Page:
Production: Think Big Studio
Actors: Nasser, Sara, Baasha, Twara and many others
Cinematography: Nirav Shah
Music: GV Prakash
The story is about a Rooster bred by the family members in a village to be sacrificed for the family God. But things get terrible when it goes missing.
It’s a different film from Vijay who has been lending his hand of experiment of various genres with superstars like Ajith, Vikram and Vijay. Why not try something with Rooster (Saeval as we would ennoble the creature in Tamil)? This motto comes with a package of strong message sans any matured elements like profanity and obscene elements. Extolments are must for Vijay for presenting a film as wholesome entertainer and let’s have a detailed look on synopsis followed by analysis.
The family members of Nasser and his wife have their reunion with plethora of sons, daughters and grandchildren. When the dress of Sara accidentally gets burned over the fire, the family elders decide to give the Rooster as sacrifice for God. The justifications get furthermore honoured when Nasser recollects the previous mishaps in his family and decides to bring up Rooster here. But Sara has already hid it somewhere for her affinity towards it. As the Rooster goes missing, it leads several conflicts across the family members with various groups, thereby leading to fun-filled feudal fights.
The best presentation in visual and narratives become the most prominent highlights of this film. Director AL Vijay has managed to bring together the bunch of promising actors together as a wholesome family and this is the first attribute ascribing to film’s plus factors. But on pars, it might not impress everyone for the title and this presentation. But again, there are lots of engrossing things like the clash between the cousin brothers for independent rooms, grandchildren to hold their place on grandpa’s lap and the hidden love between the cousin boy Baasha and Twara are treat to everyone. George who plays the servant at Nasser’s home plays the best part in enhancing the humour quotient. But what gets us very much appealed is the spellbinding and emotional performance of Sara as a girl who has an unconditional bonding with the Rooster. But in some places, the dialogues of Sara let her diminished and director Vijay becomes predominant there. It literally lets Sara lose the identity of childlike innocence. Few stereotypical scenes repeatedly done could have been avoided. Although the entire family changes its cultural attitude within a fraction of moment is unbelievable, but impresses us gently with good impact.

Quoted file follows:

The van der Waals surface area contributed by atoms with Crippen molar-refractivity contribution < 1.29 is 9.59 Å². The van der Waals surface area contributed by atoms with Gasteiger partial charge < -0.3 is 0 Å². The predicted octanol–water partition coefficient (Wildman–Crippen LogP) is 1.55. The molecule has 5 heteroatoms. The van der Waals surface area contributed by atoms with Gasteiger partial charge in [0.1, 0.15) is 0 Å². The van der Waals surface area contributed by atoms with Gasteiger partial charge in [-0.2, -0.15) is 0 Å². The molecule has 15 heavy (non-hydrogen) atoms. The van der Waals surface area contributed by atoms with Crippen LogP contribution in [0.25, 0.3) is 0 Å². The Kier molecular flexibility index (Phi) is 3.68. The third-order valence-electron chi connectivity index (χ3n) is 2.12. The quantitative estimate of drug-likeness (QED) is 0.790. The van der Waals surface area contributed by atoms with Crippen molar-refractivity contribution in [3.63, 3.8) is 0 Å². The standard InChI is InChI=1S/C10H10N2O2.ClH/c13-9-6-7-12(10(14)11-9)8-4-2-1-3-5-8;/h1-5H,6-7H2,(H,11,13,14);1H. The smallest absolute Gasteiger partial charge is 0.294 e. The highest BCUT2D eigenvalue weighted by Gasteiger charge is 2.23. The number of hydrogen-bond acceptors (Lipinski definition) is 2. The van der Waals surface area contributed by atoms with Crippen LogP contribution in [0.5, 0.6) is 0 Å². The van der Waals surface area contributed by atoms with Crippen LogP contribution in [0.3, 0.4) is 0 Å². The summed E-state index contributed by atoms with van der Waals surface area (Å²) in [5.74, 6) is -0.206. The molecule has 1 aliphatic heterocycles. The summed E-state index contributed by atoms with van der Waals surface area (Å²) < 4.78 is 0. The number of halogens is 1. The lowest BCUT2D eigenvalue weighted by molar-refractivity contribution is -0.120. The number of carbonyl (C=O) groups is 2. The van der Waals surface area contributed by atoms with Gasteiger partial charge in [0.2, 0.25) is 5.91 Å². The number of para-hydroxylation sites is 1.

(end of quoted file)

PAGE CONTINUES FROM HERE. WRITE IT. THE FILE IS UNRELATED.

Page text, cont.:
Except Nasser, Sara, George and Suresh almost everyone in the screens might not be familiar, but they keep us attached to their family. Nasser, what could you tell about his performance? We’re running out of words claiming the same praises over and again. He is a genius and no one can beat him for next coming decades. Sarah keeps you enchanted with her performance and the romantic scenes involving the cousins Baasha and Twara are the icing of cake. Both of them have done a neat job.
What works - The perfect casting and character of Nasser, Sara, Baasha, Twara and almost everyone in the star-cast. The feeling of meeting our very own family relatives…
What doesn’t work – Over repetition of same scenes, Sara’s act in few scenes...
Overall, Saivam gives a Déjà vu feeling of a soap opera without any commercial breaks for certain group of audience.
Verdict: Passably good and entertaining in few parts
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